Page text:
With poll: University of Michigan research: Too much sanitizing might make allergies more likely for kids
The hyper-sanitizing tendencies that have gripped American parents might make their children's allergies worse, according to new research from the University of Michigan School of Public Health.
"It is possible that a person can be too clean for their own good," Allison Aiello, an associate professor at the U-M School of Public Health and principal investigator on the study, said in a release.
U-M researchers studied triclosan, a chemical used in antibacterial soaps. It's also widely used in products like medical devices, toothpaste, pens and diaper bags. It isn't used in hand sanitizers, which are mostly alcohol-based
“One thing the triclosan findings may support is the ‘hygiene hypothesis,” said Erin Rees Clayton, a study author and a research investigator at the U-M School of Public Health.
That hypothesis suggests that living in an overly hygienic environment could actually hurt us, since exposure to certain microorganisms is beneficial for immune development, she said.How does that relate to allergies?
Exposure to triclosan has the potential to change the microorganisms to which we're exposed. That change could throw off the delicate immune balance responsible for controlling allergic reaction.
Researchers also took a look at Bisphenol A (BPA), which is found in many plastic products, including the protective lining in food cans. Exposure to BPA may negatively affect the immune system, researchers found.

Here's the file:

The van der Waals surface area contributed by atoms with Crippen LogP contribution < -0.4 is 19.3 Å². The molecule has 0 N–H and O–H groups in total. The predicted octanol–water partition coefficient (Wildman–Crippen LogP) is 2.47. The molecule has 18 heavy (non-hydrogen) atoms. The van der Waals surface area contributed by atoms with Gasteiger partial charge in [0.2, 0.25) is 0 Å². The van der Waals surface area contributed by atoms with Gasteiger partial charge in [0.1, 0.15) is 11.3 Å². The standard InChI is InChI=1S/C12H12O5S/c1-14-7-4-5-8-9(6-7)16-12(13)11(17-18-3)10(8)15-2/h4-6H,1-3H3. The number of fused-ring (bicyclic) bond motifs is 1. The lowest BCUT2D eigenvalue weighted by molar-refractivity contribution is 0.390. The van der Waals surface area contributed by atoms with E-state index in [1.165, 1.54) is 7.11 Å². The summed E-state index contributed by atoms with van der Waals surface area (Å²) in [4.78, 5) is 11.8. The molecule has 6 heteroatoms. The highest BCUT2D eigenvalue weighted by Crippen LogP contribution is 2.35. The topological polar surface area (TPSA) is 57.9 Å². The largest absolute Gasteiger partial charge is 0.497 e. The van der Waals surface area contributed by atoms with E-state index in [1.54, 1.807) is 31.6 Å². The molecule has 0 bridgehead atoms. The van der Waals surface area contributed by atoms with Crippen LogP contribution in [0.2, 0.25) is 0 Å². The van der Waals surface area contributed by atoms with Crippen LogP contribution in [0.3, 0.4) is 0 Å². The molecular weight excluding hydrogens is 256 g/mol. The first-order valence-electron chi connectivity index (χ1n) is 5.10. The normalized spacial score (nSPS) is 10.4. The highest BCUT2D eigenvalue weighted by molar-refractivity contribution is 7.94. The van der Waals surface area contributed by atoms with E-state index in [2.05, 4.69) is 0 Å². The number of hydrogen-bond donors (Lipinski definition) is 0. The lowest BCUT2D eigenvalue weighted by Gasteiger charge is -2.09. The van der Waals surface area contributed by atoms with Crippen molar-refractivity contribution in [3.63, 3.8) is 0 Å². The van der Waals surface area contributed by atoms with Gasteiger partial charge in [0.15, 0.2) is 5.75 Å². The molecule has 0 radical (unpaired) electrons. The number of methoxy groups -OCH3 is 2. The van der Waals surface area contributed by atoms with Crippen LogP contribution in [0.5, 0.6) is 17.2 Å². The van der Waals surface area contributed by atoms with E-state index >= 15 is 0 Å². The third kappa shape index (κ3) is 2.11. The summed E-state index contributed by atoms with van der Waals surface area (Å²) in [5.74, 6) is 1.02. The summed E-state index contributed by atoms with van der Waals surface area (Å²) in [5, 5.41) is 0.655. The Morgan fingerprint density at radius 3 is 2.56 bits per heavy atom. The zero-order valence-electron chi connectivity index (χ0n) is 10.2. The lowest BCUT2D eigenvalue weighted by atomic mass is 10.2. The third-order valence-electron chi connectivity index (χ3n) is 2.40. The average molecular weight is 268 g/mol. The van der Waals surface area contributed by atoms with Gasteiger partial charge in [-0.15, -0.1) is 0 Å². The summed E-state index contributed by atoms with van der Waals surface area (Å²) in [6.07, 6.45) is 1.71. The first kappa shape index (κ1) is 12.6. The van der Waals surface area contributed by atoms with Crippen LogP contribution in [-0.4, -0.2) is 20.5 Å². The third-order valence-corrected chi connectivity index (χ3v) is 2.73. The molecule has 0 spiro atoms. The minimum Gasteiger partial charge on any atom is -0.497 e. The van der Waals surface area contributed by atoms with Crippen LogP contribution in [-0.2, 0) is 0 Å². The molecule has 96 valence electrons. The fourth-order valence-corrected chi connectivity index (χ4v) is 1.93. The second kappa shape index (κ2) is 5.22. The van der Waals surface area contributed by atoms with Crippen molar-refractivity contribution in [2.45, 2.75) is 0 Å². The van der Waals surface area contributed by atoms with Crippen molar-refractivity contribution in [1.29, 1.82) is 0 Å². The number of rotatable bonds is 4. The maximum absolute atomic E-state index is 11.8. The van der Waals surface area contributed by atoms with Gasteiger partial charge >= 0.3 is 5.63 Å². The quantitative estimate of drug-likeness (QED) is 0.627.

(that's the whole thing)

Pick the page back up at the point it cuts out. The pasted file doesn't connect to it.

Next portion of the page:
Both triclosan and BPA are considered endocrine-disrupting compounds (EDCs) — toxicants scientists believe mimic or affect hormones, negatively impacting human health.
Researchers wanted to see how exposure to the substances found in many common household products impacts the human immune system. According to Aiello, this is the first known human study to do so.
For the study, U-M researchers used data from the 2003 to 2006 National Health and Nutrition Examination Survey to compare urinary BPA and triclosan with antibody levels and diagnosis of hay fever or allergies in U.S. adults and children over 6.
The researchers examined the level of antibodies for cytomegalovirus (CMV), a common virus that doesn't appear to negatively impact health. But once a person is infected, they will carry CMV for life. An elevated level of CMV antibodies shows one's immune system is struggling to keep the virus under control, Clayton said.
"In healthy people, at least the current thinking is, it’s (CMV) is not really causing any negative effects," Clayton said. "As we learn more about this virus, we may find out that's not the case."
Photo courtesy of Keith Williamson
Among the study’s findings:
- People over age 18 with higher levels of BPA exposure also had higher CMV antibody levels. The finding suggests their cell-mediated immune system may not be functioning properly.
- Timing of BPA exposure may affect the immune system response. Higher amounts of BPA were associated with higher CMV levels in those 18 and older. The reverse was true for those under 18.
- Those 18 and under with higher levels of triclosan had a higher likelihood of suffering from allergies and hay fever.
Aiello called the report a good first step, but added long-term research is needed to establish a causal relationship between immune function and BPA and triclosan exposure.
The paper, "The Impact of Bisphenol A and Triclosan on Immune Parameters in the U.S. Population," appears online in Environmental Health Perspectives on Tuesday.